Last session, thirty-five days were spent in laborious inquiries by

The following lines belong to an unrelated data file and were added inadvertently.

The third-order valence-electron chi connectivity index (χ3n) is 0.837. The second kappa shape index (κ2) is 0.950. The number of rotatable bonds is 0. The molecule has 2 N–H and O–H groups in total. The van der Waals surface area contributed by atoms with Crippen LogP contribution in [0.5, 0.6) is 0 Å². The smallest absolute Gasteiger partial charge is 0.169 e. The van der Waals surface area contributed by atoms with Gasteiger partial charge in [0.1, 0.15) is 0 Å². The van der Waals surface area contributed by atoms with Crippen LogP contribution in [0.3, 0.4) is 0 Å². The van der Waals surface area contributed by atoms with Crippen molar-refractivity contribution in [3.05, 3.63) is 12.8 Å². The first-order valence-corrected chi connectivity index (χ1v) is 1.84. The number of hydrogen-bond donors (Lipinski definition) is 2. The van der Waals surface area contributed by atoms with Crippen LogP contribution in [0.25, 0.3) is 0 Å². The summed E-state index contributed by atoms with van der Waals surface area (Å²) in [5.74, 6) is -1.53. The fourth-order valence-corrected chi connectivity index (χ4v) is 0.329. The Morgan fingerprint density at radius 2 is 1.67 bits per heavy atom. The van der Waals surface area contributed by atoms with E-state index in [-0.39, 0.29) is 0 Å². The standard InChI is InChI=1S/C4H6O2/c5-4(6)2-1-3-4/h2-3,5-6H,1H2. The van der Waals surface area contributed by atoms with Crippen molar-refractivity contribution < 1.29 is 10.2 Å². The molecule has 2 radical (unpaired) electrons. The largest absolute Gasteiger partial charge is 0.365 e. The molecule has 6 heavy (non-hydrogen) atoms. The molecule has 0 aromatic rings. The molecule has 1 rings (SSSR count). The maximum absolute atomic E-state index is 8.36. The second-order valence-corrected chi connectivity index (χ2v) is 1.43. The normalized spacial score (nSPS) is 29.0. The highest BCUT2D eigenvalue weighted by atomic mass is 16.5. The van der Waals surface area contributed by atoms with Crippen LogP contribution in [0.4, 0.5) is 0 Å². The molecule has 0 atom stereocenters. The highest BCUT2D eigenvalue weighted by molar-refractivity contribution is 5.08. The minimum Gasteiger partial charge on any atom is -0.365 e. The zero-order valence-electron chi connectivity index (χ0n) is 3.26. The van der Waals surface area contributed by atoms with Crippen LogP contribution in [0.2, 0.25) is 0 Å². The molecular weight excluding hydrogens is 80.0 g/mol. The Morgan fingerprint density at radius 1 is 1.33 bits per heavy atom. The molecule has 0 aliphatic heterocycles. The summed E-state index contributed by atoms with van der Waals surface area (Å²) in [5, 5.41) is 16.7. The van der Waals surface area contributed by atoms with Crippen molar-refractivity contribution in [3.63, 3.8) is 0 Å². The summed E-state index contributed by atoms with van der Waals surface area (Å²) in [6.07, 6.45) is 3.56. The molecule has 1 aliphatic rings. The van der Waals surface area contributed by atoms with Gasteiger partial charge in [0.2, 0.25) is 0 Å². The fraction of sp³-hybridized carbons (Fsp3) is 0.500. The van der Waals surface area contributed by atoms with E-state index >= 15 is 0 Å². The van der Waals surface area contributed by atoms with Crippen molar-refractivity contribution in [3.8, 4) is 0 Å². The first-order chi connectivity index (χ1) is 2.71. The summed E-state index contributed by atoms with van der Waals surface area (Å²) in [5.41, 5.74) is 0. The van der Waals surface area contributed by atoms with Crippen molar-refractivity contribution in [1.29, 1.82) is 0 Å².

the Committee on Metropolitan Water Supply, over which Sir James Graham presided, without any practical result. A Corn- =Wee on the same subject has been sitting this session since the 2d of April • but its progress does not encourage very sanguine hopes that the Londoner's supply of water will be materially im- proved by its labours. Twelve days have been spent on a Go- vernment bill "to make better provision respecting the supply of water to the Metropolis"; seven on a bill promoted by the Chelsea Water Company ; five and a half on a bill promoted by the New River Company ; and two and a half on a bill promoted by the East London Company. The last-mentioned bill is still under in- vestigation; and the bills of the projected Watford Company and the West Middlesex Company, which have yet to come on, are likely to involve a more prolonged contest than any of the others.- The Companies whose bills have passed the Committee have been obliged to submit to reduced maximum rates, which will in so far be a benefit to the consumers; • but there are no provisions in those bills likely to improve the quality of the water. The Government bill provides a machinery for superintending and controlling the operations of companies, which may or may not prove effective so far as it goes. The provisions of this bill for improving the quality of the water supplied can do no harm, but neither can they do any good. No water is to be taken from the Thames below Teddington weir, and all reservoirs within a certain distance of town are to be covered. The water of the Thames above Ted- dington weir is quite as full of organic matter—the great source of corruption—as below ; and the deep covered reservoirs of Brus- sels contain more impure and deleterious water than is to be found in London.